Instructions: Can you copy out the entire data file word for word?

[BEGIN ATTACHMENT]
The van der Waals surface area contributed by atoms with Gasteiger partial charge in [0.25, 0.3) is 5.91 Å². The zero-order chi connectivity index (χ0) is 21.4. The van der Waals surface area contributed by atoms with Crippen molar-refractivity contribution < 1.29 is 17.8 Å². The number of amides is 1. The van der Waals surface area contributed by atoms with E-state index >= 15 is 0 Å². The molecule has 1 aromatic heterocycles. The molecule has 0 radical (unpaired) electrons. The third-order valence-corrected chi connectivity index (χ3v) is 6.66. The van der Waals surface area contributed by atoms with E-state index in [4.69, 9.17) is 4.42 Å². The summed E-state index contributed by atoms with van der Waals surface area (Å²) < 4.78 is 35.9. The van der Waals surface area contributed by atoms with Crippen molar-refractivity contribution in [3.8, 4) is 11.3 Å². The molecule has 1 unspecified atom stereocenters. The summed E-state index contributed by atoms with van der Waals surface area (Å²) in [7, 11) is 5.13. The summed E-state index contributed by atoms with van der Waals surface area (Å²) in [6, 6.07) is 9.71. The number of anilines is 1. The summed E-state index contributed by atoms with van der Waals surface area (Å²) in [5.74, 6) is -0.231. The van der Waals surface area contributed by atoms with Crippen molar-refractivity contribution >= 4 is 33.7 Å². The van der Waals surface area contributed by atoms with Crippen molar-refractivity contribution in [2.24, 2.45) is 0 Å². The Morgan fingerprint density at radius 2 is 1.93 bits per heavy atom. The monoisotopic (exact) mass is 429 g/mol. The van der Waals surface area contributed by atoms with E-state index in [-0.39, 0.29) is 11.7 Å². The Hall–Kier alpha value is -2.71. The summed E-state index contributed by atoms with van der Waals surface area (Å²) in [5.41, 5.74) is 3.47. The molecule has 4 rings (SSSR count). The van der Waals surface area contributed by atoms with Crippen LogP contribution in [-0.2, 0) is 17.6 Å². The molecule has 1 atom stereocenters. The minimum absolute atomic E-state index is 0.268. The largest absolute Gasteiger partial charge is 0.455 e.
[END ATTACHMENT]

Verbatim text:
The van der Waals surface area contributed by atoms with Gasteiger partial charge in [0.25, 0.3) is 5.91 Å². The zero-order chi connectivity index (χ0) is 21.4. The van der Waals surface area contributed by atoms with Crippen molar-refractivity contribution < 1.29 is 17.8 Å². The number of amides is 1. The van der Waals surface area contributed by atoms with E-state index >= 15 is 0 Å². The molecule has 1 aromatic heterocycles. The molecule has 0 radical (unpaired) electrons. The third-order valence-corrected chi connectivity index (χ3v) is 6.66. The van der Waals surface area contributed by atoms with E-state index in [4.69, 9.17) is 4.42 Å². The summed E-state index contributed by atoms with van der Waals surface area (Å²) < 4.78 is 35.9. The van der Waals surface area contributed by atoms with Crippen molar-refractivity contribution in [3.8, 4) is 11.3 Å². The molecule has 1 unspecified atom stereocenters. The summed E-state index contributed by atoms with van der Waals surface area (Å²) in [7, 11) is 5.13. The summed E-state index contributed by atoms with van der Waals surface area (Å²) in [6, 6.07) is 9.71. The number of anilines is 1. The summed E-state index contributed by atoms with van der Waals surface area (Å²) in [5.74, 6) is -0.231. The van der Waals surface area contributed by atoms with Crippen molar-refractivity contribution >= 4 is 33.7 Å². The van der Waals surface area contributed by atoms with Crippen molar-refractivity contribution in [2.24, 2.45) is 0 Å². The Morgan fingerprint density at radius 2 is 1.93 bits per heavy atom. The monoisotopic (exact) mass is 429 g/mol. The van der Waals surface area contributed by atoms with E-state index in [-0.39, 0.29) is 11.7 Å². The Hall–Kier alpha value is -2.71. The summed E-state index contributed by atoms with van der Waals surface area (Å²) in [5.41, 5.74) is 3.47. The molecule has 4 rings (SSSR count). The van der Waals surface area contributed by atoms with Crippen LogP contribution in [-0.2, 0) is 17.6 Å². The molecule has 1 atom stereocenters. The minimum absolute atomic E-state index is 0.268. The largest absolute Gasteiger partial charge is 0.455 e.